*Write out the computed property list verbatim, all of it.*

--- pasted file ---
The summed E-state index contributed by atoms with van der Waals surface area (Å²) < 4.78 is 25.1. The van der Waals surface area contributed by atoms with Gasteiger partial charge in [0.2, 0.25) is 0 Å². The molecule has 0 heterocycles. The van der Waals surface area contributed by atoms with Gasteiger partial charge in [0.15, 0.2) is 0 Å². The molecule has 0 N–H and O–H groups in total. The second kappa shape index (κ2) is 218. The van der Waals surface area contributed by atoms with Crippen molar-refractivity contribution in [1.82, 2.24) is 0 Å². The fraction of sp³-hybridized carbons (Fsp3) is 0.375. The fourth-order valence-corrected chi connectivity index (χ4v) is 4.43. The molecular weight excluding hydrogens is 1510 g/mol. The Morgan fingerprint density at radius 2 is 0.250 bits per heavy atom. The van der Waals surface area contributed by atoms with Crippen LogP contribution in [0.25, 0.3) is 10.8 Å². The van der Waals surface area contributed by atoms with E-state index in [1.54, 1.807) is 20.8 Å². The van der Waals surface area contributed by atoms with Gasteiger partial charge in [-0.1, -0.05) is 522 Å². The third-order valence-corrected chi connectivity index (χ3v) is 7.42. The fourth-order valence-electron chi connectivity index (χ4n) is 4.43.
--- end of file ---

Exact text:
The summed E-state index contributed by atoms with van der Waals surface area (Å²) < 4.78 is 25.1. The van der Waals surface area contributed by atoms with Gasteiger partial charge in [0.2, 0.25) is 0 Å². The molecule has 0 heterocycles. The van der Waals surface area contributed by atoms with Gasteiger partial charge in [0.15, 0.2) is 0 Å². The molecule has 0 N–H and O–H groups in total. The second kappa shape index (κ2) is 218. The van der Waals surface area contributed by atoms with Crippen molar-refractivity contribution in [1.82, 2.24) is 0 Å². The fraction of sp³-hybridized carbons (Fsp3) is 0.375. The fourth-order valence-corrected chi connectivity index (χ4v) is 4.43. The molecular weight excluding hydrogens is 1510 g/mol. The Morgan fingerprint density at radius 2 is 0.250 bits per heavy atom. The van der Waals surface area contributed by atoms with Crippen LogP contribution in [0.25, 0.3) is 10.8 Å². The van der Waals surface area contributed by atoms with E-state index in [1.54, 1.807) is 20.8 Å². The van der Waals surface area contributed by atoms with Gasteiger partial charge in [-0.1, -0.05) is 522 Å². The third-order valence-corrected chi connectivity index (χ3v) is 7.42. The fourth-order valence-electron chi connectivity index (χ4n) is 4.43.